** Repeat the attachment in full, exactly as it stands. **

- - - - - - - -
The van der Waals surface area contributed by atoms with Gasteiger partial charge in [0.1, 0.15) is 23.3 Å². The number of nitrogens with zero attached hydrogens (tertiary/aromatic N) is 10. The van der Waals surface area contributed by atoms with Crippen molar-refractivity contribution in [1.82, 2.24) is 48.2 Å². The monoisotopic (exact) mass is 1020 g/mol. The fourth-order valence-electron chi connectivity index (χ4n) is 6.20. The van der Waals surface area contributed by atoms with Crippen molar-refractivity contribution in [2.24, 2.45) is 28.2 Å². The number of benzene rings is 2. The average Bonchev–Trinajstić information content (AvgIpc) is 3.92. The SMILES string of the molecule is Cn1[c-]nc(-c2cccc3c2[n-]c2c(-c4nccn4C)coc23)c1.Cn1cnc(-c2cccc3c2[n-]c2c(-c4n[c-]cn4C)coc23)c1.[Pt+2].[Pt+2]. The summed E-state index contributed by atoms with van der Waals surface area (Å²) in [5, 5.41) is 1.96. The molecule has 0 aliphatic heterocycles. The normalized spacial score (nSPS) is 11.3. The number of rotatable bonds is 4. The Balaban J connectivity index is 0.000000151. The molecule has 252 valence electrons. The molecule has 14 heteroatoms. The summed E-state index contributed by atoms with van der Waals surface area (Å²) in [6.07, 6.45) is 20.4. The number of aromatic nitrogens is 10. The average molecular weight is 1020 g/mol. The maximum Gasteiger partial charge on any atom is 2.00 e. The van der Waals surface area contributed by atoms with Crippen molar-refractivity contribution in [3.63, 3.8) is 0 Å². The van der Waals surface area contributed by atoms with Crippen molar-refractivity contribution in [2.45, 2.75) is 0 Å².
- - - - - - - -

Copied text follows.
The van der Waals surface area contributed by atoms with Gasteiger partial charge in [0.1, 0.15) is 23.3 Å². The number of nitrogens with zero attached hydrogens (tertiary/aromatic N) is 10. The van der Waals surface area contributed by atoms with Crippen molar-refractivity contribution in [1.82, 2.24) is 48.2 Å². The monoisotopic (exact) mass is 1020 g/mol. The fourth-order valence-electron chi connectivity index (χ4n) is 6.20. The van der Waals surface area contributed by atoms with Crippen molar-refractivity contribution in [2.24, 2.45) is 28.2 Å². The number of benzene rings is 2. The average Bonchev–Trinajstić information content (AvgIpc) is 3.92. The SMILES string of the molecule is Cn1[c-]nc(-c2cccc3c2[n-]c2c(-c4nccn4C)coc23)c1.Cn1cnc(-c2cccc3c2[n-]c2c(-c4n[c-]cn4C)coc23)c1.[Pt+2].[Pt+2]. The summed E-state index contributed by atoms with van der Waals surface area (Å²) in [5, 5.41) is 1.96. The molecule has 0 aliphatic heterocycles. The normalized spacial score (nSPS) is 11.3. The number of rotatable bonds is 4. The Balaban J connectivity index is 0.000000151. The molecule has 252 valence electrons. The molecule has 14 heteroatoms. The summed E-state index contributed by atoms with van der Waals surface area (Å²) in [6.07, 6.45) is 20.4. The number of aromatic nitrogens is 10. The average molecular weight is 1020 g/mol. The maximum Gasteiger partial charge on any atom is 2.00 e. The van der Waals surface area contributed by atoms with Crippen molar-refractivity contribution in [3.63, 3.8) is 0 Å². The van der Waals surface area contributed by atoms with Crippen molar-refractivity contribution in [2.45, 2.75) is 0 Å².